But two brothers, closely tied to that history, got a jump on revisiting memories.
At Union Station Thursday morning, Al and Ray Quiroz walked along the rails to see the final passenger car made at the Pullman Standard factory on the South Side. It was a reunion of sorts between a rail car and two brothers who helped make it.
The car is now an Amtrak Superliner, but inside the Quiroz brothers greeted it like an old friend they haven't seen for 40 years, recognizing doors, windows and more that they helped build.
The last time the brothers saw the rail car was in 1981. They'd been working at the Pullman factory since 1959.
The brothers, now in their 80s, say working on rail cars and living in Pullman has been a large pride of their lives.
"I loved going to work. I enjoyed all the people that were there," said Ray Quiroz.
"I worked at Pullman Standard and the best of my life was working with Pullman, and still living in Pullman to this day," said Al Quiroz.
They'll celebrate all that this weekend at Pullman Railroad Days at the site which is now the Pullman National Monument. The two-day celebration will honor the factory that churned out thousands of rail cars and impacted many facets of life.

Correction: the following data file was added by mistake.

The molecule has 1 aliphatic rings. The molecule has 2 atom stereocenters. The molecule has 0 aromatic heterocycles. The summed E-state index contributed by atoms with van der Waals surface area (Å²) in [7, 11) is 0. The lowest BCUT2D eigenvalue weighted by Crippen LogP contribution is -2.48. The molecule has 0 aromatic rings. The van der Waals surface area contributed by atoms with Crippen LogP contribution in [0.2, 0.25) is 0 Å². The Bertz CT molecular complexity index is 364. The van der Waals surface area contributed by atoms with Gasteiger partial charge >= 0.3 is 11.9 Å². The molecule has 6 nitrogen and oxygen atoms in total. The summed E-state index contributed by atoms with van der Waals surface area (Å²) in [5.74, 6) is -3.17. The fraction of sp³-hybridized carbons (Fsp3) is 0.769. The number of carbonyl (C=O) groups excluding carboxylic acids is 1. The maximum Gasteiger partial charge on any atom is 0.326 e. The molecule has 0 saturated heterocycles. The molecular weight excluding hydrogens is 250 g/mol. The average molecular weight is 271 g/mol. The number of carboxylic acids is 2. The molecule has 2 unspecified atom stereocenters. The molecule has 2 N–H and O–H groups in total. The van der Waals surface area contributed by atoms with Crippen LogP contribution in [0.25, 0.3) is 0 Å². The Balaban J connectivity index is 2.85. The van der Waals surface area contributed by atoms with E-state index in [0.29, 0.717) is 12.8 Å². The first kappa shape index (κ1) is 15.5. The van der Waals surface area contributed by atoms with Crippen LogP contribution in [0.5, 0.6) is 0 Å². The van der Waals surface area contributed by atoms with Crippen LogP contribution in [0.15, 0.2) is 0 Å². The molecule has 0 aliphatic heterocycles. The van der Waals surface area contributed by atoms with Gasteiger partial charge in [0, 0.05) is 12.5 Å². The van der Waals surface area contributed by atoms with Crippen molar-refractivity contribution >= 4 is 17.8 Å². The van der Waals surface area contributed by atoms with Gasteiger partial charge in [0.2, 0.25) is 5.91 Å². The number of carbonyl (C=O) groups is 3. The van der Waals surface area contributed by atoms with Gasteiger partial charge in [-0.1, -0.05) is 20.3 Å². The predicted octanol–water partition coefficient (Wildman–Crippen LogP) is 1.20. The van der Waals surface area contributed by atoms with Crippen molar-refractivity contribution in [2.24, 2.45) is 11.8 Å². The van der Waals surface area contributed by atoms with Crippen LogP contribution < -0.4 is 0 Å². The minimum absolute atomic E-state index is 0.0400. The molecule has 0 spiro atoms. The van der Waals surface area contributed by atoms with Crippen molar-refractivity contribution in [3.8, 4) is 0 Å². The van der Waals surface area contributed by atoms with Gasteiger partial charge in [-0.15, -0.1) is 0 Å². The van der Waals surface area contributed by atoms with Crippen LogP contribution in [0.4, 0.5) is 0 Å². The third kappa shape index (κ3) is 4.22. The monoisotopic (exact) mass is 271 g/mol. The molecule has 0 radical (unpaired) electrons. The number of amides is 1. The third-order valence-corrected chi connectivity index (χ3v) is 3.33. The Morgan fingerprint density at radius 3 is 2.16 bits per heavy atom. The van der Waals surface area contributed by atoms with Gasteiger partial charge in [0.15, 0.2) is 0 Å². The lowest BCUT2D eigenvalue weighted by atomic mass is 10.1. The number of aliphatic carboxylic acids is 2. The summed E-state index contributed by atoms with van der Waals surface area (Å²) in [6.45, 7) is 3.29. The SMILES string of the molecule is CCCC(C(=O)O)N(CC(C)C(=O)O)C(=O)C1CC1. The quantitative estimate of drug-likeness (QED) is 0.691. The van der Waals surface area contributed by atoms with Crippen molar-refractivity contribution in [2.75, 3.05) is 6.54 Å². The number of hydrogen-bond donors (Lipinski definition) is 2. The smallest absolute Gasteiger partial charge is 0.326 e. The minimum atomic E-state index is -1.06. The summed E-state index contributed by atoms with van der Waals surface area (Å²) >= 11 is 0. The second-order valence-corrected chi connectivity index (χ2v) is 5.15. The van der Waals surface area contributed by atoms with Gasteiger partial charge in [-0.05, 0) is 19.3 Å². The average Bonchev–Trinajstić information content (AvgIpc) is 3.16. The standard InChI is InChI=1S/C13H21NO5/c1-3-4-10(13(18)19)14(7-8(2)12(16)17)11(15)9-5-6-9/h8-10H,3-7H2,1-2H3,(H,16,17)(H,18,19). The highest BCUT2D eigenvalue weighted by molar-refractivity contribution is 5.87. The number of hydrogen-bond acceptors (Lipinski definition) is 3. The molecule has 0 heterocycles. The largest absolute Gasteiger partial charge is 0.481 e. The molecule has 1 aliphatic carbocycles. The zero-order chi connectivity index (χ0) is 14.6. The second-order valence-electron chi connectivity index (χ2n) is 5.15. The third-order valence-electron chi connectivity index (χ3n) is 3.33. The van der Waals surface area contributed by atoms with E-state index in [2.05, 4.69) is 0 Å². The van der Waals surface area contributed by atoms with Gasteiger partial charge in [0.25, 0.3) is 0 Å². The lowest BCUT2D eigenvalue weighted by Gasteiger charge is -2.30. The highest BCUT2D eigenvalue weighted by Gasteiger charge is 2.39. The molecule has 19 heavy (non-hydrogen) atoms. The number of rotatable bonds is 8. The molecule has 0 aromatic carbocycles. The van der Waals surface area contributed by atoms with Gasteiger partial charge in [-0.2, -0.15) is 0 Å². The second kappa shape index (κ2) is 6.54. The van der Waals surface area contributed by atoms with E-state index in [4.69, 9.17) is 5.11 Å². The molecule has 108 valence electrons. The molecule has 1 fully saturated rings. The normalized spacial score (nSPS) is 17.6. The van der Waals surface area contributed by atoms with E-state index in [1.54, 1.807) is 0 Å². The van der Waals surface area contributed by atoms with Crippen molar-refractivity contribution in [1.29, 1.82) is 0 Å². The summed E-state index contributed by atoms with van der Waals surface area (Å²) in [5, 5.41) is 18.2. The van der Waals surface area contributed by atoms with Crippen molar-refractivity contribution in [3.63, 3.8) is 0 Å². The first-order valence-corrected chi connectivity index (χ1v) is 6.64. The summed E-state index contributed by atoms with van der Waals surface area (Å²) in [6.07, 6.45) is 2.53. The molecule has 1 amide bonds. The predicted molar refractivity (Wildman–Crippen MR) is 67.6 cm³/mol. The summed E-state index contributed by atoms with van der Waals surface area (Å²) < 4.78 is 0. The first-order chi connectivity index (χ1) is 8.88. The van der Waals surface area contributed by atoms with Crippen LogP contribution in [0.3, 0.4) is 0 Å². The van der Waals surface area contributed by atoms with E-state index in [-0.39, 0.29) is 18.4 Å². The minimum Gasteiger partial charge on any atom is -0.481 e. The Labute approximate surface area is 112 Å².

While building this final Pullman car and others like it, the brothers left their mark, such as drilling a penny into walls.
"I said to myself, this is a good luck penny for this car," said Al Quiroz.
They also placed a plaque inside, commemorating the final car.
"On this plaque, we had written on the back of it in paper, 'He who removes this plaque without proper authorization shall be damned the rest of his life,'" said Ray Quiroz.
That plaque is gone, so perhaps someone out there is damned, but the Quiroz brothers feel quite blessed to have been along for this historic ride.